Living With Institutions

It is always interesting to hear Westway Trust Chair, Alan Brown throw out his now standard Wellcome Trust defence/diversion. He parades his governorship of Wellcome for us each year to insist that we are very lucky people indeed.

So taking a visit to the Wellcome Trust's current exhibition 'Living With Buildings' is a genuinely confusing experience.
Walking through the doors on Euston Road, everything about the Wellcome Trust Collection screams out a certain way of working.
It is a far better funded, better oiled version of what the Westway Trust apparently wishes to be.
It is an institution.
It exists to support itself and its objectives.
It gives a certain sense you may (I know I do) get within most of the UK's larger institutions, whether galleries, museums, theatres or any other number of cultural institutes.
It is that type of space that cannot help but dwarf you, patronise you, put you in your perceived place.
It says "We are the best. This is the best."
Whether it actually is or not is beside the point entirely.
It is all about them. Probably more so than it is ever about the temporary exhibits or performances that bring life to the space.
And these same institutions wring their hands (albeit briefly) wondering why certain demographics don't frequent them.
I don't wonder.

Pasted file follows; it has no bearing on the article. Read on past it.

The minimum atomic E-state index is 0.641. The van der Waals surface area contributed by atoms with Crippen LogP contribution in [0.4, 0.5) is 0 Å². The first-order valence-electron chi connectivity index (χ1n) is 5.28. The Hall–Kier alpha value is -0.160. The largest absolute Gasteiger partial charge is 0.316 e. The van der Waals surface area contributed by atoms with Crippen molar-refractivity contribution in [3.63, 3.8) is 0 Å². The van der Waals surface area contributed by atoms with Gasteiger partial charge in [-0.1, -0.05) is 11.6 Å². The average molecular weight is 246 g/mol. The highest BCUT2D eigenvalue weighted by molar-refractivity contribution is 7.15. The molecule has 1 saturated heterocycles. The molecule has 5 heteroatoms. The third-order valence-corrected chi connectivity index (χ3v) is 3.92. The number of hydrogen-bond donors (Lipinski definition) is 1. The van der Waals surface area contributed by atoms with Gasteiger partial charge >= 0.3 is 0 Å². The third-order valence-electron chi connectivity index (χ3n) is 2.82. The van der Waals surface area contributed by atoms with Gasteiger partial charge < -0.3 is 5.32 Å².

And so I enter this insitutional space to see the exhibit 'Living With Buildings' that includes the grim urban realities of Grenfell and East London's Balfron Tower (Sister tower of Trellick).

I enter knowing that one of the governors of the Wellcome Trust is also - inexplicably as far as I am concerned - Chair of the Westway Trust. He has been for the past three years.

It is quite odd - but eerily and quite sickeningly familiar - to view this exhibition that claims to explore the relationship between urban environments and health, whilst having an up-close experience of the abusive and health-destroying dynamics that exist within and around the creation and ongoing governance of such spaces.
There is this sense that the viewer exists outside of the exhibit, even though many of us walking around are an indespensable brunt-bearing part of the exhibit. We are the ones whose health and wellbeing is being affected by this built environment.

In one of the only sections that brings unequivocal humanity into the space, an 8-minute film on the ex-residents of Balfron Tower reels out all the familiar themes. Ex-residents speak their minds on the manipulative and dishonest decanting of residents from their homes; the sudden and unexpected impossibility of return; votes that didn't seem to add up; the joys and despairs that came from living in social housing; property developers taking over; the assymetrical warfare of urban development.

A section on Grenfell includes a short film of Lancaster West residents and a short clip from Grenfell Speaks featuring Melvyn; and a single blog post from Grenfell Action Group.

Elsewhere the exhibition presents the conception of the Garden City and West London's Bedford Park - the garden suburb.